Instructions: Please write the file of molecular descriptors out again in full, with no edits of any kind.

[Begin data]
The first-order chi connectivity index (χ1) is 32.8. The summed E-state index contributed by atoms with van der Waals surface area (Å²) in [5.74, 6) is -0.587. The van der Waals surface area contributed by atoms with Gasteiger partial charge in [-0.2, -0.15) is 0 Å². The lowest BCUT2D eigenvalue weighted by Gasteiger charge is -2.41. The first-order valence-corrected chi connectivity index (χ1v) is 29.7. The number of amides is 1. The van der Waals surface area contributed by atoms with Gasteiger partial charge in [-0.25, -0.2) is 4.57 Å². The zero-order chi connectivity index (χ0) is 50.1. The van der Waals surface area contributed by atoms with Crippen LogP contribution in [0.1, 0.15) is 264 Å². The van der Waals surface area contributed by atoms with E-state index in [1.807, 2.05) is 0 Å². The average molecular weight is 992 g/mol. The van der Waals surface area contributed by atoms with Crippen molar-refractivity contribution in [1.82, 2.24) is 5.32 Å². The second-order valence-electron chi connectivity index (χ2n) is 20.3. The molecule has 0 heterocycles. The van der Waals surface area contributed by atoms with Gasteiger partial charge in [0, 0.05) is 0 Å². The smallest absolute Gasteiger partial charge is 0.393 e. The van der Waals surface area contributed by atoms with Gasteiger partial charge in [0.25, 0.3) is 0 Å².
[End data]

The first-order chi connectivity index (χ1) is 32.8. The summed E-state index contributed by atoms with van der Waals surface area (Å²) in [5.74, 6) is -0.587. The van der Waals surface area contributed by atoms with Gasteiger partial charge in [-0.2, -0.15) is 0 Å². The lowest BCUT2D eigenvalue weighted by Gasteiger charge is -2.41. The first-order valence-corrected chi connectivity index (χ1v) is 29.7. The number of amides is 1. The van der Waals surface area contributed by atoms with Gasteiger partial charge in [-0.25, -0.2) is 4.57 Å². The zero-order chi connectivity index (χ0) is 50.1. The van der Waals surface area contributed by atoms with Crippen LogP contribution in [0.1, 0.15) is 264 Å². The van der Waals surface area contributed by atoms with E-state index in [1.807, 2.05) is 0 Å². The average molecular weight is 992 g/mol. The van der Waals surface area contributed by atoms with Crippen molar-refractivity contribution in [1.82, 2.24) is 5.32 Å². The second-order valence-electron chi connectivity index (χ2n) is 20.3. The molecule has 0 heterocycles. The van der Waals surface area contributed by atoms with Gasteiger partial charge in [0, 0.05) is 0 Å². The smallest absolute Gasteiger partial charge is 0.393 e. The van der Waals surface area contributed by atoms with Gasteiger partial charge in [0.25, 0.3) is 0 Å².